Major League Soccer IS a seller’s league … and that’s OK

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As soon as the words left MLS commissioner Don Garber’s mouth, I could feel the temperature rising in some domestic soccer supporter corners.

Meanwhile, his words were a soothing balm to others. It all helps demonstrate an ongoing conflict in the minds of some supporters: is Major League Soccer as a so-called “seller’s league” acceptable?

During his Google+ Hangout address on Wednesday, Garber said he wanted Major League Soccer to be a “destination” league. That is, he wants players landing in MLS to settle in, cozy with the knowledge that they have arrived at the promised land of a soccer career.

But we know better. Money is still better in Mexico, Europe and elsewhere, decidedly and measurably so in some cases.

So my question is this: Why isn’t that OK? Why is that anathema in some corners of the U.S. soccer supporters collective? Is being a “feeder” league to associations that have a 100-year head start, where soccer is so faithfully entwined in the culture, such a repulsive thing?

In the case of an MLS executive, I can see where it might be considered impolitic to say otherwise. But supporters? The Dutch Eredivisie is a technically strong, mid-level European league; aren’t we all excited to see Jozy Altidore excel there? The Eredivisie is certainly a seller’s league.

The real rock and hard place here is that supporters are divided – sometimes even within themselves. In some corners, we want MLS to mature, to evolve out of this position as a holding ground until something better comes along. (That’s hard to accept in a land where ambition was always a bedrock virtue.)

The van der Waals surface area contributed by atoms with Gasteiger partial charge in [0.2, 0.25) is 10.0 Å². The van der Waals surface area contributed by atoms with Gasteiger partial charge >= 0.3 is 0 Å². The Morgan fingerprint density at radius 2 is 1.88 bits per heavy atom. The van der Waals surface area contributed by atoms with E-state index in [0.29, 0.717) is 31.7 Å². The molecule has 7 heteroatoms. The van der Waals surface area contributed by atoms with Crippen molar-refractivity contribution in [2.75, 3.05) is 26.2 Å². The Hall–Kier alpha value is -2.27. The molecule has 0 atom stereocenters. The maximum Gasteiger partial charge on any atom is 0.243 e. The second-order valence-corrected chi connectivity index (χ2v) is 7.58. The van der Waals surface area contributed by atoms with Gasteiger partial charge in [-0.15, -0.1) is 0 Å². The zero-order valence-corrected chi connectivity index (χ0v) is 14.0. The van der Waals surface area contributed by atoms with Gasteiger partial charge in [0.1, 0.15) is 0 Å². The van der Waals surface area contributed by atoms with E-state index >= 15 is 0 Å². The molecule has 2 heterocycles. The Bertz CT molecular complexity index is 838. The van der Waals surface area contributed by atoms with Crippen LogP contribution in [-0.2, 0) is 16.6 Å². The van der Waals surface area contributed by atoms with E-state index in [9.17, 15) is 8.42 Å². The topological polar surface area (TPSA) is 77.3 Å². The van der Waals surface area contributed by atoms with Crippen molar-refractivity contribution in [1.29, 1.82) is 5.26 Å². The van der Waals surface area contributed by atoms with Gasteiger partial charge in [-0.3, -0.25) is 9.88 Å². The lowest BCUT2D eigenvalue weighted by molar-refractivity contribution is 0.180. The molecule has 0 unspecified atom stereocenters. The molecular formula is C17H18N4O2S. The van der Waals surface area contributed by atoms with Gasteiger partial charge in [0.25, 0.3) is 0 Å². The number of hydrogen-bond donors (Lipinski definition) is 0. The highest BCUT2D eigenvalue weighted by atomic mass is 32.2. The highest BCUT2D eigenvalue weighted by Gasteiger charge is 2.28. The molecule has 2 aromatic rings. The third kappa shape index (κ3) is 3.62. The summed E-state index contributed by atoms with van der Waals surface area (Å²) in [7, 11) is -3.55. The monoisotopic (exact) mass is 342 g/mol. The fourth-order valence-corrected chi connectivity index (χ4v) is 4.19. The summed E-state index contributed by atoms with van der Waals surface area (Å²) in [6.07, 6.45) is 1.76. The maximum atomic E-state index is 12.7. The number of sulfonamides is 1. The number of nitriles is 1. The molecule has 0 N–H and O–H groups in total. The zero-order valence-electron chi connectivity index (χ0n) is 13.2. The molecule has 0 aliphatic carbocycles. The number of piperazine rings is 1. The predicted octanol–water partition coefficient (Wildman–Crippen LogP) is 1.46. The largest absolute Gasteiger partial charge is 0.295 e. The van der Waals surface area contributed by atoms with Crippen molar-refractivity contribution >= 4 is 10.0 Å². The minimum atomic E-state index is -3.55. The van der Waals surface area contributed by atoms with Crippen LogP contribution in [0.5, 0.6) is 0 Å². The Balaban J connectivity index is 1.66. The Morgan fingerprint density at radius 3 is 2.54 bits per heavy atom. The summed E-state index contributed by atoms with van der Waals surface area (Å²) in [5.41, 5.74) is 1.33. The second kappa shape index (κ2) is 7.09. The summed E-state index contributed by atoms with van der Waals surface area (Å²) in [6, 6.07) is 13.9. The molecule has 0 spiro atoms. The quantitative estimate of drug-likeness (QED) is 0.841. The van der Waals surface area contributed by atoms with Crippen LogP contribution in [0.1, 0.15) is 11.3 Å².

But in some corners, we get all twisted in an angry knot if MLS deciders don’t let the best young American stars go find their betters selves abroad.

“We don’t MLS to be a seller’s league!”

“But, uh … hurry up and sell that guy to the English club!”

What Garber (pictured above) said:

I’ve said this since I’ve became commissioner. If it were up to me, if this was a perfect world where everything was under my control, and no commissioner ever controls everything, we would never sell a player.

Part of our goal is to be that league of destination, so that the issue is how to manage all the players who want to come in. But that’s not the reality, players do come and go. The movement of players is part of any sport.”

Garber is a smart man. So, again, perhaps he is just saying what he must. Problem is, fans hear the words from on high and get on board.

Garber and MLS must accept the reality: until TV money arrives at a point where it becomes competitive with Mexico and the leader leagues in Europe, salaries will be similarly skewed. And until the domestic titles and trophies find the same level of reverence and relevance as UEFA Champions League and the championship targets of England, Spain, Germany, Italy, etc., it is the way it is.

And that’s OK. Major League Soccer now exists in the middle of the food chain, a place of destination for players from some countries and a feeder league for the world’s marquee associations.